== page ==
Many people are victims of scams and high pressure sales tactics designed to put them in a viscous debt trap by unscrupulous and amoral businesses. Outfits like Rent-to-Own and fly by night used auto dealers prey on the poor and uninformed with EZ Credit specifically meant to put these folks on the debt treadmill. Usury laws meant to protect consumers still allow outrageous interest rates that can be as high as 45%.
Sometimes it’s not about borrowing money at all…I had debt collectors hound us for years after a shady repair company put a lien on my house (without telling us) for supposedly non-payment over a disputed bill. They kept selling the ‘debt’ to collection firms long after we had a lawyer settle the original dispute so these tactics can also be weaponized against those who don’t owe anything at all.
Seriously, f**k the lenders. As someone said upthread, TFG got away with it for years.
The banks (or rather the people who work at the banks) don’t care. They’re like: “Meh, write it off.”
As for the harassing collectors, you could just tell them, “Look, Mate. You paid, what, three cents on the dollar? i’ll pay you four cent on the dollar and, voila, you just made 33% on your investment.”
Paying even a small amount is still a bad idea. As the article notes, they’ll just sell the original debt off to someone else who’ll also harass you. And as @KathyPartdeux notes above, that just restarts the clock on the statute of limitations. The collection agencies are slimeball thuggish gamblers and deserve neither your time nor your money.
I wouldn’t spend large with the intention of not paying (was tempted to, tho, when I finally cancelled my US credit cards). But if I found myself in deep debt due to divorce or medical, I would totally do what I described.
As for the SECOND debt collector who harasses me, I would tell him he missed out. And then go on to describe the sexual acts his Mother, Father, and boss engaged in with me the night before.
Well here is a bank giving away more money than it should tonight in Dublin. What happens? The cops move in to save them from losing cash, and they claim they will fuck your sorry arse up for taking the money they gave you.
These are often the only way that the working poor can have cars and things like furniture, often time. It’s not that people are generally uninformed, most times, it’s that they have pretty much no other options.
A car is not optional if there is no affordable housing near your job. A house is not optional. A cell phone is really not optional for many people, unable to get access to the internet which means you can’t do basic shit in daily life.
Sorry, was intended as a reply to the headline, not the discussion. Meant more in the “All of this stuff is just systems we made up” way - i.e. capitalism is not a law of nature, we could do things differently way.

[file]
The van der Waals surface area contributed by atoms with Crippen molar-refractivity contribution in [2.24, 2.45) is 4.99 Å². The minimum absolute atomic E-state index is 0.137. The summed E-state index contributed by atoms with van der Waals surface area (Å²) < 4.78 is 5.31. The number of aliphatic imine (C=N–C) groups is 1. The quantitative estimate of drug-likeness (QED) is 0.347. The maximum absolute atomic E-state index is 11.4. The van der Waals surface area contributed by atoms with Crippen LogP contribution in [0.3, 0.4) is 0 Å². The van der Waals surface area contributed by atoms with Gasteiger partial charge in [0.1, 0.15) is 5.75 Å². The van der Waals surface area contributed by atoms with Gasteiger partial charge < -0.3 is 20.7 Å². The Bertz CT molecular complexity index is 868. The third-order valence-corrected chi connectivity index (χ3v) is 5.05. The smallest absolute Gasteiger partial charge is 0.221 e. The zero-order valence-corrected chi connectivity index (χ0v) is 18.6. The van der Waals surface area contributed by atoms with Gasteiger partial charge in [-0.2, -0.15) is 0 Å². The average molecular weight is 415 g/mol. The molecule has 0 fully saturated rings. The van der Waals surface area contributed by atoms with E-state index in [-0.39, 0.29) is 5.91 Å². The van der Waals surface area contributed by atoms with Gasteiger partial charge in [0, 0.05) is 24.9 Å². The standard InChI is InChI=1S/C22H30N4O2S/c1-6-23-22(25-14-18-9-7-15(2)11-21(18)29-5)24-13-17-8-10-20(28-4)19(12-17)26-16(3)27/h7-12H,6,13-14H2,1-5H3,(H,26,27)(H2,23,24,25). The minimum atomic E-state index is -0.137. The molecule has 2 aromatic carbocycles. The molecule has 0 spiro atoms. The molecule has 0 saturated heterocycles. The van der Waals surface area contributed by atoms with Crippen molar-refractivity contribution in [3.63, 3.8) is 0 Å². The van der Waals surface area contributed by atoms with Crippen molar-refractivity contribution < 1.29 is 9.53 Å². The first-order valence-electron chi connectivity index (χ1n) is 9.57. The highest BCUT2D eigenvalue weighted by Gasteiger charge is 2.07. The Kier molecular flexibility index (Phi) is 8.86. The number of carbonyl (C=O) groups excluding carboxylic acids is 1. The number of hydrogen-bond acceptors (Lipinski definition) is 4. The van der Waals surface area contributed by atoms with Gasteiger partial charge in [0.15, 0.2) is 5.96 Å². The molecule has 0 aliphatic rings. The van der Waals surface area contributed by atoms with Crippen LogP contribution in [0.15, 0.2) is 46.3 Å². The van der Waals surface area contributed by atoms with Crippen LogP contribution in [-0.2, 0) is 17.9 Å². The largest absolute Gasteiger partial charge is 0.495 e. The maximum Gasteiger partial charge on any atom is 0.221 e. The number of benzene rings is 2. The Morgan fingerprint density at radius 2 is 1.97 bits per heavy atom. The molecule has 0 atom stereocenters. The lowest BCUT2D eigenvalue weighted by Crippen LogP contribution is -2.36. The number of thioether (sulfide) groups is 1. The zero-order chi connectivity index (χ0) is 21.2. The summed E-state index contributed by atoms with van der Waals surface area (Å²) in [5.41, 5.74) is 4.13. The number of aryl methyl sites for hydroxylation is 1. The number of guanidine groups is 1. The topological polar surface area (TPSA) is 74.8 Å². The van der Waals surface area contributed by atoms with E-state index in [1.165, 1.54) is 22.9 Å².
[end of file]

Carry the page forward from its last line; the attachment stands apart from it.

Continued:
And you are of course, correct. It’s weird that the rise of consumer debt tracks neatly with wages being stagnant since the 70s…
Gee, I’m kinda glad I didn’t read the comment thread on this post until just now. It looks like I missed some stuff that would have pissed me off.
In all seriousness, there was a time in my life when I kind of felt like you had to pay your debts always, and if you couldn’t afford something without borrowing money, then you shouldn’t get it. Because when you’re not poor, it’s not that hard to live that way. Then I ended up unemployed for a year and a half, and then working at Walmart for another year and a half, and I got an education in what it’s like to live paycheck to paycheck and have no savings. I wouldn’t recommend that method of shedding one’s privilege, but, in some ways, I am glad I had that experience. I learned that a lot of what I had always believed about people who were poor and struggling was bullshit. It is more expensive to be poor. That seems counterintuitive, but it’s true. So at some point, you end up going into debt. And then it’s even harder to dig your way out. Nobody is poor because they want to be. Nobody is poor because they are lazy. And most people aren’t in debt because they’re irresponsible. Shit happens. And when it knocks you down low enough, it is fucking hard to get out of it. I’m not poor now, but I’m not rich either, and I am one bad day away from being right back where I was 13 years ago. Rich people don’t pay their debts all the time. Hell, half the time that’s how they get rich. Borrow money, use it to make more money, and then game the system to not pay back all the money you borrowed. But try that when you’re poor and you’re a deadbeat.
That’s true for low-quality consumer products but probably even more true for things like ATM fees and other costs for routine financial transactions that rich people don’t need to pay at all if they’ve got bank accounts that meet a minimum balance.
If you want to derail the process earlier, I highly recommend not giving companies your real name, phone number, address, DOB, or SSN. In the case where this information is “required”, consider providing alternative information: instead of your cell number, provide a phone number that has been disconnected, your office number, or a Google Voice number. For your address: a fake address, PO box, your work address, or the address of a relative who agrees to accept your mail. For your SSN: screw 'em, almost nobody has the right to require your actual SSN.
Yes, I literally experienced that with shoes when I worked at Walmart. I needed a new pair of shoes because I was on my feet on a concrete slab for 8 hours every night. But the only shoes I could afford were the cheap ones they sold at Walmart. And they lasted about 6 months and then I had to buy a new pair of shitty shoes.